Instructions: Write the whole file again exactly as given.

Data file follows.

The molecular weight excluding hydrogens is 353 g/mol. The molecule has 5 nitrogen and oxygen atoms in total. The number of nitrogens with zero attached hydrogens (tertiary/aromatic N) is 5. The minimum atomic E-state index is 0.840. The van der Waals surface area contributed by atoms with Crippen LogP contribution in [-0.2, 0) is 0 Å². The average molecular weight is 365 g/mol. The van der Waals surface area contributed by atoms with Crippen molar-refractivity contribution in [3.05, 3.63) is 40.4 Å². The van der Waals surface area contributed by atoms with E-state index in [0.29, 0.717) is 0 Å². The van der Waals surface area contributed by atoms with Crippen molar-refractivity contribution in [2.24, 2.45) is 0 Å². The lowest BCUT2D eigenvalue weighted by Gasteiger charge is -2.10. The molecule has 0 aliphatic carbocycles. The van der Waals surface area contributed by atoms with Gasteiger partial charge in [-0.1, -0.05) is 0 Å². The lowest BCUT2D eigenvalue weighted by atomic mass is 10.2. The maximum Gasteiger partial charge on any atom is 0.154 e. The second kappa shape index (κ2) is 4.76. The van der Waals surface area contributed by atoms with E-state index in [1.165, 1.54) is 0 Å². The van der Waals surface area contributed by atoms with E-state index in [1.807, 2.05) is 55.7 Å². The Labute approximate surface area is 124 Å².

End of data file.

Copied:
The molecular weight excluding hydrogens is 353 g/mol. The molecule has 5 nitrogen and oxygen atoms in total. The number of nitrogens with zero attached hydrogens (tertiary/aromatic N) is 5. The minimum atomic E-state index is 0.840. The van der Waals surface area contributed by atoms with Crippen LogP contribution in [-0.2, 0) is 0 Å². The average molecular weight is 365 g/mol. The van der Waals surface area contributed by atoms with Crippen molar-refractivity contribution in [3.05, 3.63) is 40.4 Å². The van der Waals surface area contributed by atoms with E-state index in [0.29, 0.717) is 0 Å². The van der Waals surface area contributed by atoms with Crippen molar-refractivity contribution in [2.24, 2.45) is 0 Å². The lowest BCUT2D eigenvalue weighted by Gasteiger charge is -2.10. The molecule has 0 aliphatic carbocycles. The van der Waals surface area contributed by atoms with Gasteiger partial charge in [-0.1, -0.05) is 0 Å². The lowest BCUT2D eigenvalue weighted by atomic mass is 10.2. The maximum Gasteiger partial charge on any atom is 0.154 e. The second kappa shape index (κ2) is 4.76. The van der Waals surface area contributed by atoms with E-state index in [1.165, 1.54) is 0 Å². The van der Waals surface area contributed by atoms with E-state index in [1.807, 2.05) is 55.7 Å². The Labute approximate surface area is 124 Å².